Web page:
Thousands of businesses across Wisconsin would not be taxed for coronavirus aid under a plan approved by state lawmakers Tuesday.
Under Wisconsin said companies in Wisconsin that received Paycheck Protection Program loans under state coronavirus aid last year would not have to pay state income taxes on their loans and could deduct expenses paid with loan funds from their state taxes. These guidelines already apply to federal taxes.
The measure was passed by the State Assembly with 87 to 3 votes. It passed the Senate with 27-5 votes.
During the debate in the gathering, State Representative John Macco, R-Ledgeview, the sponsor of the law, argued that the measure was necessary to support small businesses across Wisconsin.
“What this bill does … is a prime example of good governance that continues to put Wisconsin first, reaffirming that our small business community should not be penalized for accepting help at a time of great uncertainty,” said Macco.
The Paycheck Protection Program Loans, Approved by Congress and introduced last spring, they were available to small businesses, most with 500 or fewer employees. The funds could be used to cover expenses like rent, utilities and payroll as business declined during the pandemic. For the most part, the loans were forgivable.
Although most ultimately voted to support the bill, some Assembly Democrats argued that the proposal should be more targeted at companies that lost money during the pandemic. They argued that some companies actually made profits over the past year.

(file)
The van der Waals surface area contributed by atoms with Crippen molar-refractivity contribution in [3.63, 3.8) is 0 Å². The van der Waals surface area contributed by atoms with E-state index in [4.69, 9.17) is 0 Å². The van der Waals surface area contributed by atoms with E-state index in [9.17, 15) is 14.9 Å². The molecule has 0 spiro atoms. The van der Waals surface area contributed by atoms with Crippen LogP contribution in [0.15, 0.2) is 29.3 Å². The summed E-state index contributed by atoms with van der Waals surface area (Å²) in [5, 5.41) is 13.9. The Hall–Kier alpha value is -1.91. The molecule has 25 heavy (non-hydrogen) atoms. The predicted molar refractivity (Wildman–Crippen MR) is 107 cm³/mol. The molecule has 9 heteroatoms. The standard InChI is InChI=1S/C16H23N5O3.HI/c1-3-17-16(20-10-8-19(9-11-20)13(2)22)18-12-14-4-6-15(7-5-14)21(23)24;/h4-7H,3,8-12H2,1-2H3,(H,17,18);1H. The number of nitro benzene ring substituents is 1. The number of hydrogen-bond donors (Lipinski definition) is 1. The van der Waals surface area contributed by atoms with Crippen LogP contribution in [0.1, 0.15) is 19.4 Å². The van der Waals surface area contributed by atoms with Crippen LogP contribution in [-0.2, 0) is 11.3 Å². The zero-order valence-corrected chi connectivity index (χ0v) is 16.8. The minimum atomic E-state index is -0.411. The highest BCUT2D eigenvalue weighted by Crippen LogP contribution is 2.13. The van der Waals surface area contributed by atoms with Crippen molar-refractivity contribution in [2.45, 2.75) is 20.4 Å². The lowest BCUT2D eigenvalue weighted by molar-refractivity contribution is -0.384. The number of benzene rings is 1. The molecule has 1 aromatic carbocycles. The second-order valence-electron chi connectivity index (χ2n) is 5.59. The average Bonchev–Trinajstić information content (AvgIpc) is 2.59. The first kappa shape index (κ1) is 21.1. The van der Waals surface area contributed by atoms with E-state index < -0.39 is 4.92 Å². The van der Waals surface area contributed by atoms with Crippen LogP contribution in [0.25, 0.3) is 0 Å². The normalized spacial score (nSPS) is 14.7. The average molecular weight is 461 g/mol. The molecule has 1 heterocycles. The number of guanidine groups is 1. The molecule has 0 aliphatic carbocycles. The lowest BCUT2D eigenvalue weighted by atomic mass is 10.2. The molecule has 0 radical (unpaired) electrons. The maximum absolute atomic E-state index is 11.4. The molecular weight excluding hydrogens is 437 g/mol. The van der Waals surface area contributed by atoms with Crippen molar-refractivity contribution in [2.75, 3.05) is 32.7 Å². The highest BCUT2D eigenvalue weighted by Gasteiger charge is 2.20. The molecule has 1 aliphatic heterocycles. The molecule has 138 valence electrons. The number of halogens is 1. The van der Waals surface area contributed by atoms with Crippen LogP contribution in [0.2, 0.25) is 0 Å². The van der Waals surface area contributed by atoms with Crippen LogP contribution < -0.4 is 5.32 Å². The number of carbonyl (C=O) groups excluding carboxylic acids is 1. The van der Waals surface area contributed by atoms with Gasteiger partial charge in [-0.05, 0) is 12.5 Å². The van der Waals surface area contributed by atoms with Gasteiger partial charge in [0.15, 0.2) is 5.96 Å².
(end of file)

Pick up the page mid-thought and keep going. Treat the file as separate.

Minority leader Gordon Hintz, R-Oshkosh, backed a plan that would have capped state tax withholding at $ 250,000 and provided $ 241 million in state grants to weak businesses.
“T.Here is a better way to do it, and for those of you who want our tax dollars to be spent wisely, transparency and accountability, “Hintz said during the debate.
Some opponents have argued that the legislation allows “double immersion” because it prohibits companies from taxing the loans as income and allowing them to deduct expenses paid with the forgivable loan money.
“The tax cut would significantly reduce the amount of resources Wisconsin has to invest in families, schools, and communities hit by the pandemic and recession, and it would not help many small businesses that are the intended beneficiaries,” said Jon Peacock, project leader at the Wisconsin Budget Project.
According to According to a memo from the legislature’s impartial budget bureau, the plan to exempt the loans from state taxes would cost Wisconsin approximately $ 419 million in revenue over the next three years.
Companies I’ve campaigned for the amendment to state law for weeks, arguing that Wisconsin companies that struggled during the pandemic shouldn’t have to pay extra money after receiving federal assistance.
“We absolutely have to make sure this gets fixed,” said Kristine Hillmer, president and CEO of the Wisconsin Restaurant Association, in one written testimony to the legislature in the last month. “Otherwise, many small businesses will not be able to pay their state income taxes and we will see many business closings.”
According to the federal governmentIn 2020, approximately 90,000 Paycheck Protection Program loans totaling nearly $ 10 billion were made in Wisconsin. So far this year around 26,000 loans have been made in the state, totaling around $ 2 billion.
The proposal also includes other changes to state tax law, including health insurance deductions for the self-employed and deductions for catastrophe loans for economic damage. These changes would cost the state around $ 121 million over the next three years, according to the legislature’s budget bureau.
The bill is now going to Governor Tony Evers’ desk. The governor has not said whether he will sign the plan, but the unilateral votes in the legislature mean that if the legislature vetoed the bill, lawmakers could potentially override the governor.